Mr Van Overtvelt told listeners that the Europgroup’s decision was unanimous.
"First of all because the Greek government has said itself that it wants a mandate from the people”. Mr Van Overtveldt added that it the Greek government feels that it can only acquire a mandate through a referendum; it clearly doesn’t feel that it has a mandate now.
A second reason for waiting until after the referendum is that it is not yet clear what the question the Greek government will ask the people in the referendum.
"We don’t know what proposal the government will put before the people. The Greek government talks about the proposals that the institutions have put to them, but these proposals have never been scrutinised during the negotiations”, The Finance Minister said.
"A lot of proposals have been doing the rounds over the past few weeks, but there has not been a coherent set of proposals on the table about which the Greek government could say to its people ‘this is what is being asked of us’.”
Lacking in credibility
The Greek Finance Minister Yanis Varoufakis has said that if the Greeks vote “yes” on Sunday, the Greek government will be bound to adhere to any suggestions, whatever they might be, made by the Eurogroup. Mr Van Overtveldt says that Mr Varoufakis’ position “lacks credibility”.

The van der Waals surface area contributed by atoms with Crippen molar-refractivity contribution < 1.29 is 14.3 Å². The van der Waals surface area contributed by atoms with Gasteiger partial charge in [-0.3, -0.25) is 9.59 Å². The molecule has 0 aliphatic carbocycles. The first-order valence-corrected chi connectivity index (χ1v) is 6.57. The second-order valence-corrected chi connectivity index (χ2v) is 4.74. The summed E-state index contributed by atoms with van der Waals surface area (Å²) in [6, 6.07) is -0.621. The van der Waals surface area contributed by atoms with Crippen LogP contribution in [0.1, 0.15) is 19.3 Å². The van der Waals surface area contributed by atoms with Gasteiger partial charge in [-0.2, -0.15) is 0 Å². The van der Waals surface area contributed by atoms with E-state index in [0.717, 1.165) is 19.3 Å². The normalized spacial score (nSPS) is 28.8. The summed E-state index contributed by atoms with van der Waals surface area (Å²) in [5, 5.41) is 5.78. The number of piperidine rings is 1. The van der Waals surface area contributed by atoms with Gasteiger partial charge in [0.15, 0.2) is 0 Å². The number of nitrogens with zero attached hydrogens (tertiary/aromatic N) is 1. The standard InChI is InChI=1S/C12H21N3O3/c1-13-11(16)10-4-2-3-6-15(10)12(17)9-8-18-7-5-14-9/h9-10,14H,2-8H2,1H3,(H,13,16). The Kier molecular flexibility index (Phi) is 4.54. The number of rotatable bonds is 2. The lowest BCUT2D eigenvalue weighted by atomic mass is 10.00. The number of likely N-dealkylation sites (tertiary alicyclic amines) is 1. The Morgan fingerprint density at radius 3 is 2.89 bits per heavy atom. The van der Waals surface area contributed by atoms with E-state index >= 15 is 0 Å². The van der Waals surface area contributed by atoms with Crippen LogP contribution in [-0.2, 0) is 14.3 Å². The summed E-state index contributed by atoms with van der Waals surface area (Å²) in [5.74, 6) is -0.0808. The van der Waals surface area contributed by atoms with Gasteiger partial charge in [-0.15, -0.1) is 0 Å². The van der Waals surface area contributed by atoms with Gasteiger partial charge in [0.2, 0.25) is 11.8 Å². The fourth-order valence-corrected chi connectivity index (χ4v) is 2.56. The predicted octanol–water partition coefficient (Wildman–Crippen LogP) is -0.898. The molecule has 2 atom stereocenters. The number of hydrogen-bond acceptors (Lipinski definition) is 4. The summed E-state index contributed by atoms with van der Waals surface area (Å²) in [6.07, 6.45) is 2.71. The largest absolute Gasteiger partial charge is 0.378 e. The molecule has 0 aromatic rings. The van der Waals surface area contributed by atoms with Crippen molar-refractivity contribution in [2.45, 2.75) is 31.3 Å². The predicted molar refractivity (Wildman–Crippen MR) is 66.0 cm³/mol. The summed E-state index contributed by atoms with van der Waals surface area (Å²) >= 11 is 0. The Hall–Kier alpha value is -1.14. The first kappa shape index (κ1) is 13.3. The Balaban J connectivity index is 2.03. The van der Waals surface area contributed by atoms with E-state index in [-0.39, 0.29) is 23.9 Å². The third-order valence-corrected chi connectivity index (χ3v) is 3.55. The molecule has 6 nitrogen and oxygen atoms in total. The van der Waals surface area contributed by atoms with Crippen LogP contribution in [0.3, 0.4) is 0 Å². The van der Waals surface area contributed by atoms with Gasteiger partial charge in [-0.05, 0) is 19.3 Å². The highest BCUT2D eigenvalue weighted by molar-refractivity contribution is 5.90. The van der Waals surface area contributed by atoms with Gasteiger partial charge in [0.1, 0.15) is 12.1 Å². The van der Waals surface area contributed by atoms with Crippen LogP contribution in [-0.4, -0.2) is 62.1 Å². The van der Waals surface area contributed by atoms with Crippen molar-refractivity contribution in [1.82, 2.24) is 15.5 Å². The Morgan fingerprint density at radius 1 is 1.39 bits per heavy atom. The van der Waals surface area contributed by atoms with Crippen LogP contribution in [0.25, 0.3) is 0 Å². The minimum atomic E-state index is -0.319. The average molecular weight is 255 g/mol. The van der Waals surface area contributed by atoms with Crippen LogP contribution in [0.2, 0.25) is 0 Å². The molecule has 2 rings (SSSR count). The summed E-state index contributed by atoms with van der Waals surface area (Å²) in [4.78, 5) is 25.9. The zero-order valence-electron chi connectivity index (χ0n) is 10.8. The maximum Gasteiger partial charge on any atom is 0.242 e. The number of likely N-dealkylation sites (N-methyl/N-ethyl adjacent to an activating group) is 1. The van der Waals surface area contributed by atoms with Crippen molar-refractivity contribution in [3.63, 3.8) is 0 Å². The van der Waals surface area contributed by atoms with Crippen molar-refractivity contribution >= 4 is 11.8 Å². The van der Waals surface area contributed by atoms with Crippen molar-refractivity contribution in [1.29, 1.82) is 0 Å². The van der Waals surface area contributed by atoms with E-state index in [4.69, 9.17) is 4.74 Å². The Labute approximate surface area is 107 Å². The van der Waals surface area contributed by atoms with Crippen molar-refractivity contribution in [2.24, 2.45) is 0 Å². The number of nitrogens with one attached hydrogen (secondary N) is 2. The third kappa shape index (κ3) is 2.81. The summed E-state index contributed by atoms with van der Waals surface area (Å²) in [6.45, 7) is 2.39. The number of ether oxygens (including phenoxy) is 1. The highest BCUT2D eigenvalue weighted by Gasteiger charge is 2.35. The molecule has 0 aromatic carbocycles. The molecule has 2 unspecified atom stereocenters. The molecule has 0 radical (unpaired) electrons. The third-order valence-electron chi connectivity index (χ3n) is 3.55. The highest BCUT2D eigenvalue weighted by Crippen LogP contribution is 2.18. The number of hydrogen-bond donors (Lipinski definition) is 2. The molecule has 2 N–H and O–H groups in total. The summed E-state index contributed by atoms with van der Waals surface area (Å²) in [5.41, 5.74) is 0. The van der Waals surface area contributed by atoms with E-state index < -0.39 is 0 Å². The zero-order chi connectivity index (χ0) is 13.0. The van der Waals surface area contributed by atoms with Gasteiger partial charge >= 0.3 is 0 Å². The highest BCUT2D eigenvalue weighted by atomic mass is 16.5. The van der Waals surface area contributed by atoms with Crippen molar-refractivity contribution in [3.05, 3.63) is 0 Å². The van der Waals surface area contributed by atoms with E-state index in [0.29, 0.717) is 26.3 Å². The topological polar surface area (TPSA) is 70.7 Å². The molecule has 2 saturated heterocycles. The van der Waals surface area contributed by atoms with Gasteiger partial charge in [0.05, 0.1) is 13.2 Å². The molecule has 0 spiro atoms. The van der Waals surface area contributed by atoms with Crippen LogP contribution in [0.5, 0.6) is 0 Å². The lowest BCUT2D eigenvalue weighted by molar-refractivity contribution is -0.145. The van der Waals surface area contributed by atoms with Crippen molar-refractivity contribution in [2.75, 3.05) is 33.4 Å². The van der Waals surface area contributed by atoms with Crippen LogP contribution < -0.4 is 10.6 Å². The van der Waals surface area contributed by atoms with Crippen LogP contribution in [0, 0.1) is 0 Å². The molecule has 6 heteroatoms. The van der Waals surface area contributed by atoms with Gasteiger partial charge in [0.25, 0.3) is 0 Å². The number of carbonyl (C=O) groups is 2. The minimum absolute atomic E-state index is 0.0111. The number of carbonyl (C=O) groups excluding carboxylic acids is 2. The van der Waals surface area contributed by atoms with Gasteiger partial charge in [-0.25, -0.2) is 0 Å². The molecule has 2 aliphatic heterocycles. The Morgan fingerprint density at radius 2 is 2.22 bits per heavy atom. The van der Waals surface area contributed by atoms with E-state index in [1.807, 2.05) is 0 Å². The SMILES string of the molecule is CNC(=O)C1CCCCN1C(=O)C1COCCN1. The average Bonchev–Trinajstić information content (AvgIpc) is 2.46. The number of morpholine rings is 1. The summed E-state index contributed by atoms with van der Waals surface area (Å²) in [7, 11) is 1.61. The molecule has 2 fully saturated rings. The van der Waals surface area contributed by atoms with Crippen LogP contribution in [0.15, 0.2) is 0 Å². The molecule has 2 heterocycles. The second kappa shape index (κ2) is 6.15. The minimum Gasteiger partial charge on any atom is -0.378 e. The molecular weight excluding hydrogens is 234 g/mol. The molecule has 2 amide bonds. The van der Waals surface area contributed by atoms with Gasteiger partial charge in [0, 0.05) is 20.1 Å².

"A government that offers unswathing resistance to a set of measures, but then goes on to apply them enthusiastically after the people have voted “yes”. Experience with other countries has taught us that a government in that situation never gives the full 100%”.
Mr Van Overtvelt added that a “no” vote will strengthen the position of the Greek Prime Minister Alexis Tsipras.
"We don’t want to bring them to their knees"
Mr Van Overtveldt denies that Europe has been too harsh towards Greece and that it wants to bring the Greeks to their knees.
"The aim is to get Greece back on track and to offer the Greek people the prospect of prosperity and jobs”, Mr Van Overtveldt said.
The Finance Minister denies that the conditions attached to the support programme for Greece is responsible for the country’s decline.
"There is a big part of the programme that the previous Greek government didn’t carry out. Reforms to the taxation system is a good example. The efficiency of the tax collection system in Greece is still extremely poor.”
Mr Van Overtveldt concluded by saying that although there was a lot of mistrust between the Eurozone Finance Ministers and the Greek government, “Everyone is prepared to start again with a clean sheet after the referendum” on condition that the Greeks are “prepared to play the game by assuming their responsibility and respecting agreements that have been made”.